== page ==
Berlin: A City of Dinosaurs

TRex hates pushupsNot every visit to a new city has to be filled with sights unique to the area. Museums of every kind abound in most cities, and many of them are just as interesting as the museums you might want to visit in your hometown, especially when you have a hankering to see some dinosaur bones.

The Natural History Museum in Berlin is famous for three exhibits: the largest mounted dinosaur in the world (a Giraffatitan skeleton), a well-preserved specimen of the earliest known bird, Archaeopteryx, and it also now houses one of the best preserved skeletons in the world of a Tyrannosaurus Rex.

That’s why we went to the museum: we thought it would be pretty cool to see something older than what we see in the mirror nowadays.

So without further ado, here are the photos:

IMG_9418The Guinness World Record Certificate confirms that this is the tallest mounted dinosaur skeleton in the world. That’s just his big toe, I think. It kinda looks like a wooden Dutch shoe, doesn’t it?

IMG_9415No, this isn’t the tallest one. This was the dinosaur version of “it tastes like chicken.”

IMG_9420This is the dinosaur version of Manute Bol. The one on the left. He’s over forty feet tall, which means he would probably have peered into your fourth story window when he wanted to get back inside after going potty.

IMG_9441Speaking of caring for pets, the guy who made the Arc Encounter in Kentucky thinks Noah put two of these in a boat. (As well as I guess two each of the other 700 plus species of dinosaur we’ve found so far.) And then sailed with them for over a year.

I’m reminded of Roy Scheider’s line in Jaws: “We’re gonna need a bigger ark.”

IMG_9423Is it any wonder that someone invented dragons after coming across a dinosaur skull like this?

IMG_9426A battle between a Tyrannosaurus Rex and a dragon would have been epic. My money would be on the dragon, because the Tyrannosaurus Rex was around before flame throwers were invented and so hadn’t evolved any defenses. Duh.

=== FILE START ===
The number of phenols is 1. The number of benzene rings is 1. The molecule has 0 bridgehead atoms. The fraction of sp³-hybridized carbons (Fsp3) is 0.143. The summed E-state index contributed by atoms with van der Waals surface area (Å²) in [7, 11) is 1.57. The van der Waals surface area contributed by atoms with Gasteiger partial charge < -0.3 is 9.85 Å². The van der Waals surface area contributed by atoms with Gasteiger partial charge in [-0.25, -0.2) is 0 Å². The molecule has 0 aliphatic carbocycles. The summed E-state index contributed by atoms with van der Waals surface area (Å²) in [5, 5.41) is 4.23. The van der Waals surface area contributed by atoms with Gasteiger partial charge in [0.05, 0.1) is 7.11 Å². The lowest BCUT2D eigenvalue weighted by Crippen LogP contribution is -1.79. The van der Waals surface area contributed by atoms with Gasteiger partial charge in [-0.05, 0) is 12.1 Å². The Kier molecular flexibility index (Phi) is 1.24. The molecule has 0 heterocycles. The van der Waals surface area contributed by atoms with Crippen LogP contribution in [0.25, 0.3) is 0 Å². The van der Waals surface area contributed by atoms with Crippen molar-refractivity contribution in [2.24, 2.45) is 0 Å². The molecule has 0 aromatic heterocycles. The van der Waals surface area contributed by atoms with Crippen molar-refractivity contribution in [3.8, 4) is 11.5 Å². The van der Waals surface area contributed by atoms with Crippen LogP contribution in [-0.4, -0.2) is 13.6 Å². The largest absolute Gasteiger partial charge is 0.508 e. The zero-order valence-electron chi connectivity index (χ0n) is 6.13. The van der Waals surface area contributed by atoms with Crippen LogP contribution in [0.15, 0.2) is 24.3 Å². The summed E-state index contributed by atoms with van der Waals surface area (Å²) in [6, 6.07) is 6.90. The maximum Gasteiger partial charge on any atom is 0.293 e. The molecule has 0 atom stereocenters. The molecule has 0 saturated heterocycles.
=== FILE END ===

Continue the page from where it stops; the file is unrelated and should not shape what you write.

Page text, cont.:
IMG_9431The Tyrannosaurus Rex had the strongest bite in history. This was problematic for them when they tried kissing, which may be why we don’t see any more little Tyrannosauruses running around.

IMG_9433It’s pretty obvious we’ve evolved only so far.

IMG_9434Okay, so we stand taller. But some of us actually believe that dinosaurs were on Noah’s Ark, so I’m not sure where that’s gotten us.

IMG_9435This exhibit proves that it only takes two macaws to lift a cheetah from the ground. It’s a well known fact that they do that and then dash the hapless cats onto the rocks for a fine feast of flattened feline. At least I think that’s what the plaque in German said.

IMG_9439This guy got so hammered the next morning he woke up in a jar.

Trapped in jars closeupThese two walked into a prohibited room and were never heard from again.

IMG_9440I steered Carolyn clear of the view of this cute little (well, three feet worth of little) arachnid because I felt had she seen it, the ensuing scream might have set off all sorts of alarms and we might have found ourselves surrounded by German police officers with automatic weapons. Crisis averted.

A side-by-side comparison of the alpha predators of their times. I think lions are cuter. Up until they bite me, at which point I don’t think they’re cute at all.

Now we suddenly lurch from the Natural History Museum to Reichstag building only because I had a leftover photo of the Reichstag and thought I better use it.

Republic SquareWritten on the building is “Dem deutschen Volke,” which means “To the German people.” This building was made particularly famous (or perhaps notorious) when in 1933 it was set on fire, allowing the Nazis to use it as a pretext to arrest and kill anybody they felt like arresting and killing.

And so we close our visit to Berlin by going through a train station on our way to Dresden. But this isn’t just any train station. Comparing an average train station in America to this Berlin station is like comparing a sandlot playground to a major league baseball stadium. It’s huge, clean, quiet, filled with nice stores, and the trains zip in and out of the huge building like you’re in a science fiction movie. The US doesn’t invest in infrastructure like Europe does; it seems they’d rather give all the money to the very wealthy so they can fly over to Europe and enjoy Europe’s infrastructure. Which is a win/win for those policies, because the Most Important People get to experience the fancy transportation hubs and the government doesn’t have to waste money on the rest of Americans. Booyah!

Door of the DayAnd we’ll finish up this entry with a Door of the Day.

So long Berlin! Hullo Dresden!


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